How to Stop Iran (Without Firing a Shot)
by BRET STEPHENS
Current diplomacy isn't working. Here's Plan B.
Tuesday, May 16, 2006 12:01 a.m. EDT
What can the Bush administration do to persuade Iran's leaders that their bid to develop nuclear weapons will exact an unacceptable price on their regime? What can it do, that is, short of launching air strikes?
Begin by shelving the current approach. For three years, the administration has deferred to European and U.N. diplomacy while seeking to build consensus around the idea that a nuclear-armed Iran poses unacceptable risks to global security. The result: Seven leading Muslim states, including Pakistan and Indonesia, have joined hands with Iranian President Mahmoud Ahmadinejad to affirm his right to develop "peaceful" nuclear technology. China and Russia have again rejected calls for U.N. sanctions. The Europeans are again seeking to sweeten the package of technical, commercial and security incentives the mullahs rejected last year. And that's just last week's news.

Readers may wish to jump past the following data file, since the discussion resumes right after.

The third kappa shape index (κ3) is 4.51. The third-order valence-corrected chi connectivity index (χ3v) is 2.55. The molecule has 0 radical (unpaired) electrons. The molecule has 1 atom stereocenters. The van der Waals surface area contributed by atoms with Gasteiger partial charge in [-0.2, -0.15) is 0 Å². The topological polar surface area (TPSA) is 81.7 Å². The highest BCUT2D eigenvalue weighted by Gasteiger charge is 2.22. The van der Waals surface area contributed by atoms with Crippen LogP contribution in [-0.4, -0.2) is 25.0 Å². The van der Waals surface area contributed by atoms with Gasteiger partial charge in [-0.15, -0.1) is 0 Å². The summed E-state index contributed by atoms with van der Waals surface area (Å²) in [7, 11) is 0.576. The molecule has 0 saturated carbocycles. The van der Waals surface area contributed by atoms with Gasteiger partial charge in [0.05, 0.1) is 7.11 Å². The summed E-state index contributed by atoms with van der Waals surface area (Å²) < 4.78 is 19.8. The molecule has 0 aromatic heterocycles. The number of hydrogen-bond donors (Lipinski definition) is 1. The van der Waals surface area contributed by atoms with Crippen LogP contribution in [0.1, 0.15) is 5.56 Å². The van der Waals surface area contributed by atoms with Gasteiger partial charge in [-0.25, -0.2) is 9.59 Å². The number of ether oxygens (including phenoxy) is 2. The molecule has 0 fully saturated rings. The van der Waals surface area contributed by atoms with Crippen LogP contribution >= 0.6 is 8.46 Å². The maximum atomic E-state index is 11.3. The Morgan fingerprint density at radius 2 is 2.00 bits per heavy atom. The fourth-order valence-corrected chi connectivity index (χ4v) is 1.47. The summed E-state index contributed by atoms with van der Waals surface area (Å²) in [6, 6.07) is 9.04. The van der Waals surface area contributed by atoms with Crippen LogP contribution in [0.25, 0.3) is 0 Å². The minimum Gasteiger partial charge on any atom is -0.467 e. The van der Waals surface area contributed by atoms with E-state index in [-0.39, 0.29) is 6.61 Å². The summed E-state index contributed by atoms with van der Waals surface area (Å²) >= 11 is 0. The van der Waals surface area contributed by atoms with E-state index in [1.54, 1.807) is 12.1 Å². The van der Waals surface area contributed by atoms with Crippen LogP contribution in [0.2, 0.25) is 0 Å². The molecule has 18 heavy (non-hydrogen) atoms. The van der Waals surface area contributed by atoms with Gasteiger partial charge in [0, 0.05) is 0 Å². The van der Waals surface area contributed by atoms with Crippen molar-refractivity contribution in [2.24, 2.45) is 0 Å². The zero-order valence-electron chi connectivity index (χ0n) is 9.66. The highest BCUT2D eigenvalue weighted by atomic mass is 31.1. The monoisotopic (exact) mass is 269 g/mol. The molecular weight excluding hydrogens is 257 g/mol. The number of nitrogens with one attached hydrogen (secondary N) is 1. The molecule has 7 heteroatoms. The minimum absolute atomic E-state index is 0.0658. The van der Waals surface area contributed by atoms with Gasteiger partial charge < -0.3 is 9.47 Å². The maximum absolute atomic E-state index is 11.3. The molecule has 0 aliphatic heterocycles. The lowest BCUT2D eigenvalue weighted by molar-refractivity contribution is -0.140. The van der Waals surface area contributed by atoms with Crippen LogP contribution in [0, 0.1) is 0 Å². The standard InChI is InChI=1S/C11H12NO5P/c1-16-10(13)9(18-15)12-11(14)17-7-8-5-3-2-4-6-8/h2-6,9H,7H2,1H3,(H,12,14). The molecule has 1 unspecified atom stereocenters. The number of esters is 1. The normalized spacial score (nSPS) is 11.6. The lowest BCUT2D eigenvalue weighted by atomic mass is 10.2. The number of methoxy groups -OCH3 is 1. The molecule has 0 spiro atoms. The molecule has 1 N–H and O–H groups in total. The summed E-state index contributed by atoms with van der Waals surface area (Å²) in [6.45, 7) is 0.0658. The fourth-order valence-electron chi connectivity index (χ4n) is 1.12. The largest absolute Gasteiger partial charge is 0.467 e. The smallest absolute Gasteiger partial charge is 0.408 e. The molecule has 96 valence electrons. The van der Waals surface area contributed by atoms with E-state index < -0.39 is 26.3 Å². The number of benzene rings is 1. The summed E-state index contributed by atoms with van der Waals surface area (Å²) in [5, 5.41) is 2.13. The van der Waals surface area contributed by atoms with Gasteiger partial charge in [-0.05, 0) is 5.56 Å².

Today, the international community is less intent on stopping Tehran from getting the bomb than it is on stopping Washington from stopping Tehran. That's something the administration may not be able to change. But there are steps it can take independently to alter Iran's calculations. Here are four.
Take the diplomatic offensive. "Western countries must push the internal conflicts inside the Iranian government," says Mehdi Khalaji, an Iranian journalist and visiting scholar at the Washington Institute for Near East Policy.
Mr. Khalaji proposes that President Bush write an open letter to Supreme Leader Ali Khamenei, specifying the conditions under which the U.S. would be prepared to negotiate. By addressing Mr. Khamenei this way, Mr. Bush would bypass and humiliate Mr. Ahmadinejad, aggravate the regime's internal frictions and explain to the Iranian people why theirs is a pariah state.
"The administration could say, 'If you halt enrichment, we can negotiate. If you stop supporting Hamas and Hezbollah, we can negotiate. If you release the following political prisoners, we can negotiate. If you stop meddling in Iraq, we can negotiate.' This would provoke a controversy inside the government. Some would say, 'OK, we can give up on these prisoners. We can back away from our relationship with Hamas. And so on.'"
Mr. Khalaji also urges the U.S. government to recast the content of its Farsi-language radio station, known as Radio Farda. The station's programmers, he says, "misunderstand the young generation of Iran, which is very political. The quality is not appropriate for a serious audience. The news isn't professional the way the BBC is." Offering a serious journalistic alternative to the Beeb ought to be an administration priority.